This is the first of a series on “the Boundaries of Our Reality”: an exploration of some of the most relevant discoveries of modern science and how they impact our Biblical perspectives, as we continue on our adventure within this interval between the miracle of our origin and the mystery of our destiny.
The Finite Universe
The concept of “infinity” is a mathematical concept that remains elusive in our exploration of the physical universe. The startling discovery of 20th century physics is that our universe is finite, not infinite as was commonly presumed. It may be expanding, but it is not infinite. We appear to be journeying within the interval subsequent to that initial singularity, commonly known as the “Big Bang,” and an ultimate thermodynamic heat death as the universe continues to drift into a uniformity of temperature in which no more work can be done.
(We will explore some of the implications of our inability to grasp the enormity of the scale of this universe—and some of the myths that have thus resulted—in subsequent articles of this series.)
Most astonishingly, it is the absence of “infinity” in the microcosm—the world of smallness—which is perhaps the most challenging of all. We need to gain a grasp of the relative sizes of things in the subatomic world. For example, let’s consider the simplest atom of all: that of hydrogen. It is usually represented by a nucleus of a single proton, surrounded by a single electron.
This diagram is, of course, not to scale. It is important, how-ever, for us to gain a glimpse of that scale. The hydrogen atom is approximately 10-8 cm in diameter. Its nucleus is approximately 10-13 cm in diameter. The ratio of these diameters is 10-8/10-13, or 105. The diameter of the atom, thus, is about 100,000 times larger than that of its nucleus. If you were making this model to scale, using a golf ball to represent the nucleus, the electron would have to be over three miles away!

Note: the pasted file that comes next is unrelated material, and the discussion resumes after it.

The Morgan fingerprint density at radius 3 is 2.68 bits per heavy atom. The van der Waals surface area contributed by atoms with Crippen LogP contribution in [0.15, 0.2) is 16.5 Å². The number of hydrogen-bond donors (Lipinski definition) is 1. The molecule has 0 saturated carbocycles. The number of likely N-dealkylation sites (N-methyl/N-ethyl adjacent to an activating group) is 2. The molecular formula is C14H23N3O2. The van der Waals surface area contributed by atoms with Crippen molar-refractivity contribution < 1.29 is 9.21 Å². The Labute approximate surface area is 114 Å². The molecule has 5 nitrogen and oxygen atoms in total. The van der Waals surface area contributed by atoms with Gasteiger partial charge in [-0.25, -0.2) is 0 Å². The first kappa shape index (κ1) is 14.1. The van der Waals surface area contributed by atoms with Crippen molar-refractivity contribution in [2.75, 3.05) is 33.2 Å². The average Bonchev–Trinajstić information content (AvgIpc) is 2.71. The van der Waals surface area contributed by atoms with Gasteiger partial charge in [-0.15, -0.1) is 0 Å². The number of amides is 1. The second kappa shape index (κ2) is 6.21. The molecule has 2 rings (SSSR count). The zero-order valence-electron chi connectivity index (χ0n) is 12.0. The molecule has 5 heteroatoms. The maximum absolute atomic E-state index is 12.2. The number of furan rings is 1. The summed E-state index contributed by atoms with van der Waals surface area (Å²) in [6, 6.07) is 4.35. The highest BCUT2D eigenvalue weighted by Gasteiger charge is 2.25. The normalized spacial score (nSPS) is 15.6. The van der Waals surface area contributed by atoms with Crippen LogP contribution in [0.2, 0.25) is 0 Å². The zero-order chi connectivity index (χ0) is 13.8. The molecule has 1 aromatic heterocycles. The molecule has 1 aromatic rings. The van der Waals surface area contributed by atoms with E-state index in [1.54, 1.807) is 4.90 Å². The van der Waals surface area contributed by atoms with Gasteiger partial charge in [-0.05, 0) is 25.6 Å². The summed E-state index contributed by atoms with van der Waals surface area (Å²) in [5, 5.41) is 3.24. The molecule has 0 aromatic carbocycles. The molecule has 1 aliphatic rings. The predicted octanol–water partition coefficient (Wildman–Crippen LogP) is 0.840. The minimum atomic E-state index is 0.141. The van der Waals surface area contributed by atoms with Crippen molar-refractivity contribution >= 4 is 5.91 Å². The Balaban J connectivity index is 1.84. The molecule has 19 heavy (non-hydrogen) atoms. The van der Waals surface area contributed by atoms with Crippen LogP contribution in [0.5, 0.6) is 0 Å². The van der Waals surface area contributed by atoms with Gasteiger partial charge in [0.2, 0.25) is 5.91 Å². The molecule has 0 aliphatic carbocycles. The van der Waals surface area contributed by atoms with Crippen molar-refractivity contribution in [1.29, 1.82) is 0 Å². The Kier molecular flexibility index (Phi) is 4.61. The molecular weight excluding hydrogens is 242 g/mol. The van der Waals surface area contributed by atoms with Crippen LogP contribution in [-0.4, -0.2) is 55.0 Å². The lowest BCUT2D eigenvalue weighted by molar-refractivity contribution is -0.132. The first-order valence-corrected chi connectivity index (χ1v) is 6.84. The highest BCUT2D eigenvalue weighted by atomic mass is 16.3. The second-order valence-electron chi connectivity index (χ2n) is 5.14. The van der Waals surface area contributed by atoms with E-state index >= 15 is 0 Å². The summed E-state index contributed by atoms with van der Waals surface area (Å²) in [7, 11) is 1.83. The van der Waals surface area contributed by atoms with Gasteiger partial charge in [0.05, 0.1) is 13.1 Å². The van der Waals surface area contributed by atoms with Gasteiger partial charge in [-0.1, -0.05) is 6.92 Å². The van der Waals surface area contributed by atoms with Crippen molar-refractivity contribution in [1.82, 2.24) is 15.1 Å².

But that’s not the whole story. For the area covered, that length needs to be squared: (105)2; for the volume involved, it must be cubed: (105)3 or 1015! The significance of this volume is extremely difficult for anyone to fully grasp: the nucleus of the atom has the same relationship to the space that the atom occupies as one second has to 30 million years!
(This justifies the view that space is “mostly empty”: the ostensible solidity of matter—the very chair you’re sitting on—simply results from the electrical collisions of the molecules involved. Our apparent virtual “reality” actually results from an electrical simulation!)
It gets worse. We inherently assume that we can always divide any length, no matter how small. If we take a length of string (or whatever) and cut it in half, we can take the remaining half and divide it again. We assume that we could do that indefinitely—always dividing the remainder. Even when it becomes too small to actually divide it in practice, we presume that—conceptually at least—this could go on indefinitely. But that’s not so. When it gets down to 10-33 cm., and we attempt to divide it again, it loses a property that physicists call “locality.” That minimum unit of length is the indivisible “Planck length.” We now know that virtually everything—length, mass, energy, and even time itself—are all composed of indivisible units, called “quanta”; their study is known as “quantum physics.” Therefore, we appear to be entrapped within a finite envelope which is, itself, simply an elaborate digital, simulated, virtual reality. (In the diagram below, we have used DaVinci’s Vitruvian Man to represent our “Anthropic Reach.” The “Anthropic Principle” will also be explored in one of our subsequent articles.)